For the August issue of D Magazine, Jeff Bowden wrote a story about a girl who loved and lost a horse and how the two were reunited. It’s now online. As Jeff and I talked about the story and he worked his way through the writing, he kept bringing up parallels between his story and Black Beauty. In fact, in the first draft of his story, Jeff included a section about that book, which was written by Anna Sewell. He decided the structure didn’t work and cut the material. Here it is, resurrected:
Anna Sewell wrote only one book in her lifetime: Black Beauty. Since its publication in 1877, Black Beauty has sold approximately 50 million copies, placing it on every all-time best-seller list, located somewhere between various Harry Potters and Charlotte’s Web. In case you’ve seen only film or television versions, Black Beauty, in spite of its grandmotherly prose, four-page chapters, and undisciplined use of exclamation points, is nothing less than a Banksy mural: art as poisoned-tipped spear. The actual title of Sewell’s book is Black Beauty: His grooms and companions: the autobiography of a horse, translated from the original equine by Anna Sewell. Black Beauty is ostensibly a book written by a horse about us.
Sewell didn’t write Black Beauty for children. She especially didn’t write it for young girls who make up the bulk of Black Beauty’s readership. Sewell, who never married, never had children, was paid £40 for the manuscript and received no royalties. But her goal was never financial. Sewell wanted her “little book” to change the way adults, particularly men, treated animals.
The first American version of Black Beauty carried an additional subtitle: The Uncle Tom’s Cabin of the Horse, and was published by the American Humane Education Society. According to Sewell’s biographer, Adrienne Gavin, Sewell saw the cruelty inflicted on working horses every day of her life. She lived around horses. A childhood ankle injury left her virtually lame; she needed horses to get around. Perhaps Sewell’s various physical infirmities gave her insights into the vulnerability of working animals. Sewell was bed-ridden for the five years she needed to write Black Beauty and died only five months after its publication, most likely from lupus.
Black Beauty describes a life, which follows the inexorable downward trajectory of a horse in Victorian England: from carriage horse, to cab horse, to cart horse, to job horse, to the charnel house. Horses were worked to exhaustion, beaten, and fed as cheaply as possible. Imagine the life of an airport rental car and you’ve got the picture. Horses were levers of industry and trophies of the rich. In particular, Sewell objected to the bearing rein, a leather strap that pulled the head of a carriage horse up at the nose, thereby arching the horse’s neck. It was considered fashionable to drive a pair of horses with matched, arched necks regardless of the fact that the bearing rein restricted the horse’s air supply. The horse couldn’t put its head down as it naturally would in order to pull a load. The strain shortened horses lives. It hurt.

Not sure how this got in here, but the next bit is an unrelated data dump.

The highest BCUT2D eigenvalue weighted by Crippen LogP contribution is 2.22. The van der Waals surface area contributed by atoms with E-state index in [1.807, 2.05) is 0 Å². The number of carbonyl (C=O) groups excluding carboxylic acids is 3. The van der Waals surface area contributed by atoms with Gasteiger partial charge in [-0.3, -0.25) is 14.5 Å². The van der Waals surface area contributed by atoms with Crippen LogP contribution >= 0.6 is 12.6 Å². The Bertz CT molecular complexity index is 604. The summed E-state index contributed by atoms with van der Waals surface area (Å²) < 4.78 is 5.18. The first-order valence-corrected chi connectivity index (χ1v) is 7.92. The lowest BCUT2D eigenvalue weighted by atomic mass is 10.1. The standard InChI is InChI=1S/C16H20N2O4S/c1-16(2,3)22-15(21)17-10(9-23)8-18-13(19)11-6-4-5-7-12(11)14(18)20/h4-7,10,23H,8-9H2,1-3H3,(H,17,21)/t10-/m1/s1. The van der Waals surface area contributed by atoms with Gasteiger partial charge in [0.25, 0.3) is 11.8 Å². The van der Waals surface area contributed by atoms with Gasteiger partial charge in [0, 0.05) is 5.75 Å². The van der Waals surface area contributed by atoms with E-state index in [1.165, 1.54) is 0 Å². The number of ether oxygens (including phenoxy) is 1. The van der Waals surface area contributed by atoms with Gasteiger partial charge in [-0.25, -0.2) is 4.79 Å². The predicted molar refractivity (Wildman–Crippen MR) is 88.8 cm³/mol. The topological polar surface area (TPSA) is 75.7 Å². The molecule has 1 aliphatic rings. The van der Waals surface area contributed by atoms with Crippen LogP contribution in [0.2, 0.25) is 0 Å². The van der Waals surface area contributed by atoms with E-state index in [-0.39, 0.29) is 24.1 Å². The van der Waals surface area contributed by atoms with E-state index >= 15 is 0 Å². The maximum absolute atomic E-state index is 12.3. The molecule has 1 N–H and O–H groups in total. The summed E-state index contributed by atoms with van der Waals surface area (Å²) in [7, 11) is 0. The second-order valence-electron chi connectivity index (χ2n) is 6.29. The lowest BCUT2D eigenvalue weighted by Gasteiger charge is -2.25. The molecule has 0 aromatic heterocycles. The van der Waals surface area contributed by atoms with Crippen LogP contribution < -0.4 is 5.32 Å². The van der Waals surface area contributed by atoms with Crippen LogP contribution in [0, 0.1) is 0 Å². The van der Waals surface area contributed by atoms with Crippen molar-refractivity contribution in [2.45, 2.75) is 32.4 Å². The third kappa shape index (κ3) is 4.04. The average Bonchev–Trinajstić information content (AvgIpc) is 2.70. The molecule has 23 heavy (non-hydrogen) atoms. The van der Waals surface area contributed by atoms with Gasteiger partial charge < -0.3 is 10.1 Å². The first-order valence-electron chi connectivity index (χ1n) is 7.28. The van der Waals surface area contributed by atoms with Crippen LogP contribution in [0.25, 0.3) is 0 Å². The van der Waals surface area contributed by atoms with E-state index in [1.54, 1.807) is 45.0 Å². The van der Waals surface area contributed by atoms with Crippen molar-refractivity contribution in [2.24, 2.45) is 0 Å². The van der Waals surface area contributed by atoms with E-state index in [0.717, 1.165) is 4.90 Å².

In Sewell’s England, horse-trading was more like Texas hold ’em or close-in magic. The lack of record keeping made it easy to cheat. Traders put sharp objects into the hooves of horses’ good legs to make limps even and thus undetectable. Traders put ginger or other spices into horses’ anuses to force the horse to hold its tail higher. It’s not much different today. Texas writer Ben Green wrote a whole book chronicling his misadventures of buying and selling horses. The friend who gave it to me comes from a family who bought, trained, and sold horses in Tennessee. He once accompanied his uncle to look at a horse. They didn’t buy it. The seller had freshened the horse’s spots with paint. His brush: an apricot pit.
Sewell’s family kept a pet horse named Bessie. Sewell’s niece believed Bessie served as the model for Black Beauty. The story ends on a happy note, much like Irish Mist’s life. “My ladies have promised that I shall never be sold, and so I have nothing to fear; and here my story ends. My troubles are all over, and I am home; and often before I am quite awake, I fancy I am still in the orchard at Birtwick, standing with my old friends under the apple trees.” —Jeff Bowden